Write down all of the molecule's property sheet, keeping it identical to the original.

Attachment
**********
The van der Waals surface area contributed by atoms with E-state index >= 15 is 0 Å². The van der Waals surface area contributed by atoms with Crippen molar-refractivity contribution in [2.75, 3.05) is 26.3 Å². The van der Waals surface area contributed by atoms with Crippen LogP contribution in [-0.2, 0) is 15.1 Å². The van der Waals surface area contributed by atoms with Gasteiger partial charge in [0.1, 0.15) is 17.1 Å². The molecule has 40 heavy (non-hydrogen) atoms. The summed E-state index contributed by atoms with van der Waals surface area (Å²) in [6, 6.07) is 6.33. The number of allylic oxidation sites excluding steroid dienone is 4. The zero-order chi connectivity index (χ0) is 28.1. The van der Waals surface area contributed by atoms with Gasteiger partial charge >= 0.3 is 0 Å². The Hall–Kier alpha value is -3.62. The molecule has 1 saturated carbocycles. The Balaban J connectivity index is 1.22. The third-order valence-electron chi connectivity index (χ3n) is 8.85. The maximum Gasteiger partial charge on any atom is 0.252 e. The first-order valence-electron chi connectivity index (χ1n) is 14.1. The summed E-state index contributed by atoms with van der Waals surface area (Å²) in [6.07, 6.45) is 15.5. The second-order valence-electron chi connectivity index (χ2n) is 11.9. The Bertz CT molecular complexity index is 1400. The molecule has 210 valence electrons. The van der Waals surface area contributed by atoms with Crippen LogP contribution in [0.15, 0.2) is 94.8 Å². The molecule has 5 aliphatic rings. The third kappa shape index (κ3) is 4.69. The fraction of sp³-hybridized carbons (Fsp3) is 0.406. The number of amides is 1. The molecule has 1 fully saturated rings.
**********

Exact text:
The van der Waals surface area contributed by atoms with E-state index >= 15 is 0 Å². The van der Waals surface area contributed by atoms with Crippen molar-refractivity contribution in [2.75, 3.05) is 26.3 Å². The van der Waals surface area contributed by atoms with Crippen LogP contribution in [-0.2, 0) is 15.1 Å². The van der Waals surface area contributed by atoms with Gasteiger partial charge in [0.1, 0.15) is 17.1 Å². The molecule has 40 heavy (non-hydrogen) atoms. The summed E-state index contributed by atoms with van der Waals surface area (Å²) in [6, 6.07) is 6.33. The number of allylic oxidation sites excluding steroid dienone is 4. The zero-order chi connectivity index (χ0) is 28.1. The van der Waals surface area contributed by atoms with Gasteiger partial charge >= 0.3 is 0 Å². The Hall–Kier alpha value is -3.62. The molecule has 1 saturated carbocycles. The Balaban J connectivity index is 1.22. The third-order valence-electron chi connectivity index (χ3n) is 8.85. The maximum Gasteiger partial charge on any atom is 0.252 e. The first-order valence-electron chi connectivity index (χ1n) is 14.1. The summed E-state index contributed by atoms with van der Waals surface area (Å²) in [6.07, 6.45) is 15.5. The second-order valence-electron chi connectivity index (χ2n) is 11.9. The Bertz CT molecular complexity index is 1400. The molecule has 210 valence electrons. The van der Waals surface area contributed by atoms with Crippen LogP contribution in [0.15, 0.2) is 94.8 Å². The molecule has 5 aliphatic rings. The third kappa shape index (κ3) is 4.69. The fraction of sp³-hybridized carbons (Fsp3) is 0.406. The number of amides is 1. The molecule has 1 fully saturated rings.